Skrufff: Are there any laws governing the carrying of shields in public? for example, if I decide to go sledging with my shield and wander past a policed demo, could I be at risk of arrest/ attack?

 

Jimmy Cauty: Let’s face it, you are always at risk of arrest or attack by the police, especially while sledging. The shields are ex government surplus and legal to own as long as they don’t say POLICE on them anywhere.”

 

Skrufff: Have you carried the shields around in public much yourself?

 

Jimmy Cauty: “No I try to keep a low profile, I do all my rioting from an arm chair.”

 

Skrufff: What reaction have you had from authorities to your riot related art?

 

Jimmy Cauty: “I haven’t been charged with any artistic offence and I am still at large so I guess the reaction has been positive.”

 

Skrufff: How much do you subscribe to Picasso’s famous quote ‘good artists copy, great artists steal’?

 

Jimmy Cauty: “I like to think ideas are just in general circulation, if you stop an idea at a given point and take ownership of it, that can cause problems, I find its better to use parts of and idea, then pass it on.

 

The idea of a riot should is just floating around, as is a smiley face, if you can accidentally collide these two things together to make an interesting new meaning then you are in luck. Quite often I will set up a situation where lots of different images are circulating around in a kind if visual soup to see if anything sticks to something else, sometime you get lucky sometimes you don’t.I reckon Picasso sounds a bit big-headed.”

 

Skrufff: Any plans to put a shield in a fish tank full of formaldehyde? Have you had any art-related dealings/ run-ins with Charles Saatchi?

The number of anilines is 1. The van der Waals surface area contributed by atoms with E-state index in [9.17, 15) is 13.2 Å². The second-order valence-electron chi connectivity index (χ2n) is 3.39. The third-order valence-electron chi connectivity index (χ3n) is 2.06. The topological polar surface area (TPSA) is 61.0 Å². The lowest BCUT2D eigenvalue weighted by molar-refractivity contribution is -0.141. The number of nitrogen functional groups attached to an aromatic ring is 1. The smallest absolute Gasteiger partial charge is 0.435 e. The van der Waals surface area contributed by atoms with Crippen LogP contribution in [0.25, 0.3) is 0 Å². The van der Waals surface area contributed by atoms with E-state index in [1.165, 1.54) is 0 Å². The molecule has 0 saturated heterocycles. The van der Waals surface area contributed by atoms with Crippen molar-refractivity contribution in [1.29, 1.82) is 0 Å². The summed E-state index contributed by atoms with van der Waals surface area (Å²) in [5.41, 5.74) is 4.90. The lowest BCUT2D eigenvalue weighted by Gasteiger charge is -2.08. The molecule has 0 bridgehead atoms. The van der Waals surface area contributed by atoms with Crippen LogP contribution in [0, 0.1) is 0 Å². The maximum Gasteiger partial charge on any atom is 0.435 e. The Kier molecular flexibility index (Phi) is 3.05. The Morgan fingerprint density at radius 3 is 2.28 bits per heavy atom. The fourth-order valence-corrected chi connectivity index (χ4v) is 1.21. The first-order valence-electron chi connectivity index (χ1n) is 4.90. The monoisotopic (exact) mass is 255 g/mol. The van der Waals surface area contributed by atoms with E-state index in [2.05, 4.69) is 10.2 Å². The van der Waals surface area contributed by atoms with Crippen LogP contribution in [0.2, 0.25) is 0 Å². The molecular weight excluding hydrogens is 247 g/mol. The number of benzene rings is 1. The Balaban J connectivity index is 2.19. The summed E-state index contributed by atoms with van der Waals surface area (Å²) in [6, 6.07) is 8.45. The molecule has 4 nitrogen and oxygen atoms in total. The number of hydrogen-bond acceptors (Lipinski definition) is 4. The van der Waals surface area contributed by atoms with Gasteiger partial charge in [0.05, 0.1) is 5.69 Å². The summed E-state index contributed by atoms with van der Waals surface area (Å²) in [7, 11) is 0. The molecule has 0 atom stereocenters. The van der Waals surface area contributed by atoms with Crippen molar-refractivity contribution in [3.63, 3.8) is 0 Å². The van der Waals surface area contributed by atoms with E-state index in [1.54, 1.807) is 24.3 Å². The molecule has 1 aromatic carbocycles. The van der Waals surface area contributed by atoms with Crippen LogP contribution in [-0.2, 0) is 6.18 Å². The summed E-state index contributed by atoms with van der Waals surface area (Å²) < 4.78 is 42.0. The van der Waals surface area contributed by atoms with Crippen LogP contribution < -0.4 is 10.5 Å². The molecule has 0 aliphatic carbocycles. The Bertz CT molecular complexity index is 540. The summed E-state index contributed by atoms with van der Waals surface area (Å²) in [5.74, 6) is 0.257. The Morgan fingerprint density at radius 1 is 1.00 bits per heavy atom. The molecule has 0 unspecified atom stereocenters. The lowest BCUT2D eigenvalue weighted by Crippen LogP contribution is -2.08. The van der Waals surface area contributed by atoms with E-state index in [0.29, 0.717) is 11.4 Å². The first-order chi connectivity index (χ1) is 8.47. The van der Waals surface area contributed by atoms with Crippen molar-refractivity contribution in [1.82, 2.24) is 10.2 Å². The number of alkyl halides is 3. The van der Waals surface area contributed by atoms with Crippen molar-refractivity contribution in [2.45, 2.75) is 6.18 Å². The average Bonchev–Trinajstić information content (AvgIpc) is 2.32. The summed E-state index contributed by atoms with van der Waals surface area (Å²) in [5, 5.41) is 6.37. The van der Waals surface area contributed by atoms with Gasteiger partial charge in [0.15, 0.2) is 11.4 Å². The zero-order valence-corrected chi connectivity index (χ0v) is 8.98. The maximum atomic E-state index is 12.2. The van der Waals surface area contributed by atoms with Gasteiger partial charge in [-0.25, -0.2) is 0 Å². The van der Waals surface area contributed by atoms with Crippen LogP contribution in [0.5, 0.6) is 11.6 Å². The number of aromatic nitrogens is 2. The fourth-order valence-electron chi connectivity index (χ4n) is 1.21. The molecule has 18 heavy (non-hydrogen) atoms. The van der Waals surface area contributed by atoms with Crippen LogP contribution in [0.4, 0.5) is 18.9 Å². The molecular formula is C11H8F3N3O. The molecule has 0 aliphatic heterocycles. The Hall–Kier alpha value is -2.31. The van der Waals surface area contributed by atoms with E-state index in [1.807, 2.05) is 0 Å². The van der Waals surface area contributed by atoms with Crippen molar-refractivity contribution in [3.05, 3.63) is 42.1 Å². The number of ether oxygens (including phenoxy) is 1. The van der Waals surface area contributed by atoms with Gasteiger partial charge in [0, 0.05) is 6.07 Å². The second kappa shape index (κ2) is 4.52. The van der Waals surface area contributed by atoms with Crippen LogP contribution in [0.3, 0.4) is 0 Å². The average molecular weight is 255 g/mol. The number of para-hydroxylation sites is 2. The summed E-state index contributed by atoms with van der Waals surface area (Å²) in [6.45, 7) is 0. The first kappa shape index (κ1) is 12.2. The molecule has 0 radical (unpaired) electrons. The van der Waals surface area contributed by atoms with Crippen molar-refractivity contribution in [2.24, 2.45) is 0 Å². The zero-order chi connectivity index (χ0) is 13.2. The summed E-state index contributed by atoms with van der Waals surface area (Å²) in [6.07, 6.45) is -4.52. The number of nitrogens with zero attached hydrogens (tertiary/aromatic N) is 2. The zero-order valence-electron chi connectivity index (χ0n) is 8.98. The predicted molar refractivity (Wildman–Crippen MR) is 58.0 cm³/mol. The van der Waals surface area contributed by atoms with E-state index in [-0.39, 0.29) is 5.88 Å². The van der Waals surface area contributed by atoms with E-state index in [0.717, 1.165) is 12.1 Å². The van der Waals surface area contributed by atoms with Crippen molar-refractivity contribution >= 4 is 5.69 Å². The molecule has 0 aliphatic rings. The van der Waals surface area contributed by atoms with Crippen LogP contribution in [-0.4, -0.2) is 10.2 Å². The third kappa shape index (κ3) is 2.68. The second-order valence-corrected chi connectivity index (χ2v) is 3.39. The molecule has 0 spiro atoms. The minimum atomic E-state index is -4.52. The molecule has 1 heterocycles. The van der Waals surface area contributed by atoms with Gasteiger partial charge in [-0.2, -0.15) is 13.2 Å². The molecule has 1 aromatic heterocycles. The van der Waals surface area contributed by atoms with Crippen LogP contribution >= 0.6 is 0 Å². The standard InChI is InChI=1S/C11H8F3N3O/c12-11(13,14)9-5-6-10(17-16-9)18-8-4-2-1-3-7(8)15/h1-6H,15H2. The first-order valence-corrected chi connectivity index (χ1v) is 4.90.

Jimmy Cauty: “No I have not had any dealings with Charles Saatchi, i don’t really hang out in the fine art Department. I am more of a rough chip shop artist.”

 

Skrufff: Why do you these days prefer to use ‘art’ as your field instead of music? How much do you think music has lost its power- permanently- to mobilise the masses and create revolutionary change?

 

Jimmy Cauty: “I saw the Beatles on TV in 1963, I was 7 years old. I wanted to do what they were doing, it took me until 1991 to achieve that goal. Then one day I woke up and had lost the will to make music. Pop Music can only mobilise the masses when the masses are under 30 years old. Yes I was over 30 in 1991 but I had special permission to extend my youth. Making stuff and painting on the other hand doesn’t have an age limitation attached.”

 

Skrufff: How optimistic (or not) are you about the future for the UK? how do you imagine London in 5- or 10 years time? (same-ish?)

 

Jimmy Cauty: “I have been waiting since the 60s for flying cars, I am starting to give up on the idea.”

 

Order details: (General on-line release 7pm Monday 17th February)

 

SRS 3, SMILEY RIOT SHIELD 3, 67cm Diameter, Limited Edition of 30, £325, SRS 5, SMILEY RIOT SHIELD 5, 60cm Diameter, Limited Edition of 30, £385,

 

All shields are battle-scarred ex-UK police issue and are legal to own and hang on your wall as a work of art, Available to dispatch within 3 weeks of order, Please email shop@misspokeno.com for international delivery rates.

 

PRE-ORDER DETAILS, FOR SISTERS OF PERPETUAL RESISTANCE, & MAILING LIST SUBSCRIBERS ONLY, Phone 0207 928 9996, Monday 17th February, 10am – 6pm, please have your credit card details at the ready, General on-line release 7pm Monday 17th February.

 

 

Jonty Skrufff: https://twitter.com/djjontyskrufff

 

 

 

 

 

 

 

 

 

 

 

 

 

 

 

 

 

 

 

Be Sociable, Share!
Berlin Soul- Crow Show
Berlin Soul Syndication enquiries

If you are a radio station interested in broadcasting our weekly radio Show Berlin Soul please contact:
Jonty Skrufff @ jonty@skrufff.com

Jonty Skrufff tour dates